If money is tight or your schedule doesn’t permit a trip, Jackson recommends trying an electronic field trip. The National Parks Foundation, Ball State University and the Smithsonian Institute all offer virtual field trips that give students a close-up view of popular destinations around the United States and the world. Whether you take your child somewhere or they take a virtual field trip, make sure you talk with your child during or after the trip. “The experience means nothing for a child unless the child analyzes what they’ve been looking at,” says Jackson.
While helping your kids understand the larger significance of their break experiences, parents might also consider encouraging them to give back. Food pantries and soup kitchens often have plenty of volunteers during the holidays, but many could always use an extra hand. The United Way and VolunteerMatch have extensive databases of locations looking for holiday help.
“The holidays are a time of year when we come together as a community,” a recent United Way holiday publication notes. “We make the extra effort to look for the things that bring us together and unite us,” adds Jackson.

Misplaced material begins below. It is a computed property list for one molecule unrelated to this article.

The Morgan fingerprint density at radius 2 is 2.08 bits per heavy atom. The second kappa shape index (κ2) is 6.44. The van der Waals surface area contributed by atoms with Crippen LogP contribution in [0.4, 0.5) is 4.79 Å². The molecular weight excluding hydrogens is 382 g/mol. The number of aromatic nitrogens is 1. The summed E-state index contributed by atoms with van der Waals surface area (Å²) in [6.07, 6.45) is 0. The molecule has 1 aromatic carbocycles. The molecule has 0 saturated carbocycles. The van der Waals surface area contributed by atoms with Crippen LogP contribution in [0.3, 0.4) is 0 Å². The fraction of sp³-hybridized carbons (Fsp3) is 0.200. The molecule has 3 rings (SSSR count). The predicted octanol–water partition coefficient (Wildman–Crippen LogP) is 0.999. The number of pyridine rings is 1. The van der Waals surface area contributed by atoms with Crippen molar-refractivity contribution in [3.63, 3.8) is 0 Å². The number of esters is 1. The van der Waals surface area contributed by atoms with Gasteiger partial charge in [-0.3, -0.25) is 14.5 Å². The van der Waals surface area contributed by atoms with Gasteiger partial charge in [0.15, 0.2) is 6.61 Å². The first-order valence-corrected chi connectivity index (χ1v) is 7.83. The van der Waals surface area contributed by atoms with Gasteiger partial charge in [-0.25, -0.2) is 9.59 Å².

Happy New Year
When students and teachers return, it will be a brand-new year. Instead of feeling overwhelmed to create an obligatory list of New Year’s Resolutions, both students and teachers might be encouraged to think of one personal thing they’ll change or refine in the new year. For teachers, maybe it’s a new classroom management strategy or working on a character trait like being more grateful or more patient. For students, it might be to focus on being better organized or to be kinder and more considerate of their fellow students.
Says Knight: “If you can limit it to one thing, you’re more likely to be successful. Write it down in your journal, tell one accountability partner, and make it happen.”
In the end, it’s important for both teachers and students to make the most of their time off so that they’re sure to come back, refreshed, revitalized, and ready for a new year.
Linda Hyde is a middle school language arts and social studies teacher with New Morning School in Plymouth, MI. She can be reached at firstname.lastname@example.org